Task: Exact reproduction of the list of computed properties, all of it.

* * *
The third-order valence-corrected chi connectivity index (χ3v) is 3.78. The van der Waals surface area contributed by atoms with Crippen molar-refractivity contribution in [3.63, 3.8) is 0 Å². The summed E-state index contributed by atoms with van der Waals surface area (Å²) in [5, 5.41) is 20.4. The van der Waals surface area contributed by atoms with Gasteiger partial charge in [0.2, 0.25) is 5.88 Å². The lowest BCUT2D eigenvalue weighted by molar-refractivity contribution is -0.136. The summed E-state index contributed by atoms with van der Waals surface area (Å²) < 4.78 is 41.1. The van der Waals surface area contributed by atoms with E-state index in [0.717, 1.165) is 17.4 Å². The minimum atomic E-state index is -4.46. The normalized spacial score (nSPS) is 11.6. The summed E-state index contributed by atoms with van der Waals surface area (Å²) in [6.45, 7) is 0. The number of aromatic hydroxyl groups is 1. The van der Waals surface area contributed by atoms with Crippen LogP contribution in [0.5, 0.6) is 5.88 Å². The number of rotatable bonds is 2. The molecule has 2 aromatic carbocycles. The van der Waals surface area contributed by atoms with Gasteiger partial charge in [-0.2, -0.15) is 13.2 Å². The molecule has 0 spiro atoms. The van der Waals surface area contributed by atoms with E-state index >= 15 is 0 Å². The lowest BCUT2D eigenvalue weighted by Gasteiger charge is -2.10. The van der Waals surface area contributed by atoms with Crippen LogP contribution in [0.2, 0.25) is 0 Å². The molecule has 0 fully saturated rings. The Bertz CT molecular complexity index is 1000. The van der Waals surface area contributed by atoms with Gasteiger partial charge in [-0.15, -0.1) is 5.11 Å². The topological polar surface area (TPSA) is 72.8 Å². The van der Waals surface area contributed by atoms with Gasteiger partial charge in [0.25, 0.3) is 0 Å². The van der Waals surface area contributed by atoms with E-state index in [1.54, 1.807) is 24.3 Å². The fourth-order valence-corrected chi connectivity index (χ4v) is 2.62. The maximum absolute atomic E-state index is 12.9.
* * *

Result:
The third-order valence-corrected chi connectivity index (χ3v) is 3.78. The van der Waals surface area contributed by atoms with Crippen molar-refractivity contribution in [3.63, 3.8) is 0 Å². The summed E-state index contributed by atoms with van der Waals surface area (Å²) in [5, 5.41) is 20.4. The van der Waals surface area contributed by atoms with Gasteiger partial charge in [0.2, 0.25) is 5.88 Å². The lowest BCUT2D eigenvalue weighted by molar-refractivity contribution is -0.136. The summed E-state index contributed by atoms with van der Waals surface area (Å²) < 4.78 is 41.1. The van der Waals surface area contributed by atoms with E-state index in [0.717, 1.165) is 17.4 Å². The minimum atomic E-state index is -4.46. The normalized spacial score (nSPS) is 11.6. The summed E-state index contributed by atoms with van der Waals surface area (Å²) in [6.45, 7) is 0. The number of aromatic hydroxyl groups is 1. The van der Waals surface area contributed by atoms with Crippen LogP contribution in [0.5, 0.6) is 5.88 Å². The number of rotatable bonds is 2. The molecule has 2 aromatic carbocycles. The van der Waals surface area contributed by atoms with Gasteiger partial charge in [-0.2, -0.15) is 13.2 Å². The molecule has 0 spiro atoms. The van der Waals surface area contributed by atoms with E-state index >= 15 is 0 Å². The lowest BCUT2D eigenvalue weighted by Gasteiger charge is -2.10. The van der Waals surface area contributed by atoms with Crippen LogP contribution in [0.2, 0.25) is 0 Å². The molecule has 0 fully saturated rings. The Bertz CT molecular complexity index is 1000. The van der Waals surface area contributed by atoms with Gasteiger partial charge in [-0.15, -0.1) is 5.11 Å². The topological polar surface area (TPSA) is 72.8 Å². The van der Waals surface area contributed by atoms with Gasteiger partial charge in [0.25, 0.3) is 0 Å². The van der Waals surface area contributed by atoms with E-state index in [1.54, 1.807) is 24.3 Å². The fourth-order valence-corrected chi connectivity index (χ4v) is 2.62. The maximum absolute atomic E-state index is 12.9.